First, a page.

Activists: New Gaza flotilla in final planning stages
Pro-Palestinian activists planning new Gaza flotilla say it will be much bigger than the one raided by Israel last year; group of 22 NGOs planning to send 15 vessels with up to 1,500 people.
Pro-Palestinian activists said on Tuesday that they are in the final stages of organizing their sea convoy to the Gaza Strip, which is planned to be much bigger than last year's flotilla, which was raided by Israeli forces.
Eight Turks and one Turkish-American died in the botched commando operation on a Turkish boat, the Mavi Marmara, that was part of the flotilla on May 31, 2010. The incident drew world attention to the humanitarian situation in Gaza and plunged ties between former allies Israel and Turkey to a new low.
Huseyin Oruc, a spokesman for the group that operates the Mavi Marmara - said this time an international coalition of 22 non-governmental groups hopes to send 15 vessels with up to 1,500 people. Last year, six ships and about half that number participated.
The target date for departure of the new flotilla is the first anniversary of the raid, but it could be delayed, partly because it clashes with Turkish election campaigning. Organizers say the new effort includes activists from Europe, the Middle East, Southeast Asia, Latin America, Canada and the United States.
On being returned to Turkey in August, the Mavi Marmara was renovated by activists for the new flotilla. The boat has since become an icon for the IHH, which hands out small plastic models of the ship, emblazoned with the Turkish and Palestinian flags, to visitors at its headquarters.
"Everybody is getting ready," Oruc said in an interview with The Associated Press at the Istanbul office. He predicted that Israel, mindful of negative fallout from last year's raid, would not try a similar operation this year.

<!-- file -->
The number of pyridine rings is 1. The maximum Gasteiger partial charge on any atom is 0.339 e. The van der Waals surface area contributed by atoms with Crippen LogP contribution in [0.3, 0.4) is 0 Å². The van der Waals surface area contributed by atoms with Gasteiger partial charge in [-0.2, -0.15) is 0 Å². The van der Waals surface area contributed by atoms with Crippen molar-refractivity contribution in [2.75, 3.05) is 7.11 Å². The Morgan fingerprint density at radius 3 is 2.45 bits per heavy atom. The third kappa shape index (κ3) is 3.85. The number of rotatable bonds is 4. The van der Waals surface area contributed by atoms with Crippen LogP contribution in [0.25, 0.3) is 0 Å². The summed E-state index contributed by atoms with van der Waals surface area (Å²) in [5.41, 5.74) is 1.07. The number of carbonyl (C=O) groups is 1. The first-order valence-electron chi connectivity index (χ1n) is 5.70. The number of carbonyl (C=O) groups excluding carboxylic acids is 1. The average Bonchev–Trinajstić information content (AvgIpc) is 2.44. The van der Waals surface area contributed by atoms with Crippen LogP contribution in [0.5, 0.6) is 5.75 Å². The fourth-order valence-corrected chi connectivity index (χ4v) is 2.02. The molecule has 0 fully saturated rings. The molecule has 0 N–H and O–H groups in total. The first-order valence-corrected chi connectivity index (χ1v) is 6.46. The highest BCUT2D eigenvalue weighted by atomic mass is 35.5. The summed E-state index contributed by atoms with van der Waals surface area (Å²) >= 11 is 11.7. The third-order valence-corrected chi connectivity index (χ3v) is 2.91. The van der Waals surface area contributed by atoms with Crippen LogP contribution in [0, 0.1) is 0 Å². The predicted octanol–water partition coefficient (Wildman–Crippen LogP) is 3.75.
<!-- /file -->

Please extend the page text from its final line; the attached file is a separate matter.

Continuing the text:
Israeli military officials say naval forces have been busy preparing for the new flotilla for weeks. They said the navy is taking the flotilla very seriously, but plans to use different tactics this time around. They declined to elaborate, but said the goal is to stop the flotilla while avoiding casualties.
The officials spoke on condition of anonymity because of the secrecy of the operation.
Yigal Palmor, spokesman for the Israeli Foreign Ministry, said a recent conference of donors to the Palestinians had called on all parties to send any humanitarian aid through land crossings.
"People coming by sea are doing it as a provocation and are looking for violent confrontation. We call on all relevant parties to display responsibility and shun violence," said Palmor, noting aid for the region is provided by the United Nations, international groups and through the Palestinian Authority.
Espen Goffeng, an activist in Norway, said the target for departure of the new flotilla was early summer, and that activists might finalize the date at a meeting in Europe in early May.
"It's not like a march up the street," he said by telephone. "We need to buy boats, we need to buy cargo, we need to move people around, we need hotel rooms, we need food."
Turkey holds parliamentary elections on June 12. IHH, which says it plans to send 100 to 150 people on the flotilla, is inclined to launch its ship after the vote for fear any controversy could disrupt the election debate. The group communicates closely with the Turkish government, but says it does not need permission to send its boat to Gaza.
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